With the guidance of various integrative practitioners, de la Foret changed her diet and began incorporating lots of Chinese herbs. Within six months, her symptoms had completely disappeared. “That was really a paradigm shift,” she says. While Western medicine had handed her steroids and told her that the rest of her life would be unpleasant and short, the integrative practitioners she saw were genuinely invested in treating her holistically, addressing root cause issues, and getting her better.
“I just thought, ‘Wow, supposedly this alternative health is quackery and not for serious issues,’ but that definitely changed my mind about that,” she says. “It completely changed my whole life. I knew that I wanted to sink further into that for my own learning and be able to help others as well.” After she recovered, she went on to complete eight years of clinical training for herbs, become a registered herbalist with the American Herbalist Guild, and author two books on herbal medicine (also known as herbalism or herbal therapy).
What Exactly Is Herbalism? Defining Herbal Therapy
One of the main misconceptions around herbalism that de la Foret sees is the idea that if you have a specific ailment, you can take a specific herb to fix it. While this would be nice, she explains that it’s actually not like that at all. “With herbal medicine, it’s a whole system of healing,” she says. “It’s not simply about saying, ‘Oh, I’m currently taking this pharmaceutical drug. I don’t want to take it anymore, so I’m going to take herbs,’ and then substitute one for the other. That’s using herbs, but that’s not using herbal medicine.” What people don’t understand, she explains, is that there’s a deeper system and approach involved in herbal therapy, rather than the “taking this for that” pharmaceutical model many of us are accustomed to.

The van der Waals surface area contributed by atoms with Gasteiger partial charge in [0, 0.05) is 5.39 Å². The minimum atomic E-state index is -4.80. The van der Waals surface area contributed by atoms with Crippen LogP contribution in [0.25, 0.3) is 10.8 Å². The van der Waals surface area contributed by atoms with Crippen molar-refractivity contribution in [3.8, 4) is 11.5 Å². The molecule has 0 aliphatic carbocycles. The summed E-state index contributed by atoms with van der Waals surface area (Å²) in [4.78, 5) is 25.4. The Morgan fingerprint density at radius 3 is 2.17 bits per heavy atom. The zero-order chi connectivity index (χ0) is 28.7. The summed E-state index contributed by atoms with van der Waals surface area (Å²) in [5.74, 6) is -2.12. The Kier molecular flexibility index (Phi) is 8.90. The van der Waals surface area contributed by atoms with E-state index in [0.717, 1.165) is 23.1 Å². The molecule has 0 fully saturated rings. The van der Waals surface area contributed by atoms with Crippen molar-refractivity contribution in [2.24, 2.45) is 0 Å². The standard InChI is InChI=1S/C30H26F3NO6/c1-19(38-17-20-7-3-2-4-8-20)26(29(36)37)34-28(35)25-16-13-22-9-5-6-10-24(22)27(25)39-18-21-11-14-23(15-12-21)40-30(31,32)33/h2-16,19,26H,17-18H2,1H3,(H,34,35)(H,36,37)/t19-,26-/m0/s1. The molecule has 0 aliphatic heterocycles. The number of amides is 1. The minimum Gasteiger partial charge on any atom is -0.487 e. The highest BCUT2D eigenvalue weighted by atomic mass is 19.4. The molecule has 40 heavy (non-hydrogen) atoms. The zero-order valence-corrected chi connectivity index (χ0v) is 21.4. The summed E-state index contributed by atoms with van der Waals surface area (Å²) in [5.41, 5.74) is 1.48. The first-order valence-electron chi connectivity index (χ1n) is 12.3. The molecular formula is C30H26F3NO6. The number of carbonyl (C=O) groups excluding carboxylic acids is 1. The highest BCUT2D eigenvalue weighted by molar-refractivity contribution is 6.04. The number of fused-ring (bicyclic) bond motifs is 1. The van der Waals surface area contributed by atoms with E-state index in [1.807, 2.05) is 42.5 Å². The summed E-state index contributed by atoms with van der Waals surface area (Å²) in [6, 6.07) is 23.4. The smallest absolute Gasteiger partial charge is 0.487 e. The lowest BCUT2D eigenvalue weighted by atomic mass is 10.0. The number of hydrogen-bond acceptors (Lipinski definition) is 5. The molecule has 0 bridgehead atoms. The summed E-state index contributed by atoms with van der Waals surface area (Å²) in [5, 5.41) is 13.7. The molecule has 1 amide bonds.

That pharmaceutical mindset also leads to what de la Foret describes as Western medicine’s “reductionist” attitude toward herbal medicine, in which conventional doctors focus solely on the bioavailable constituents in each herb. This approach, she says, misses the broader benefits of herbal therapy. “In herbalism, we know that it’s not just these individual constituents within an herb that are valuable, but really the whole herb and the whole experience around that herb too.”
So what are those herbs, and what is the experience around them? While gardeners or botanists may have a relatively circumscribed definition of herbs — herbaceous plants that die each year — de la Foret explains that herbalists take a broader view. Anything that can be described as a natural medicinal substance would go under the umbrella of “herb,” from cinnamon bark to medicinal mushrooms to garlic, as well as special preparations of herbs (more on that below!).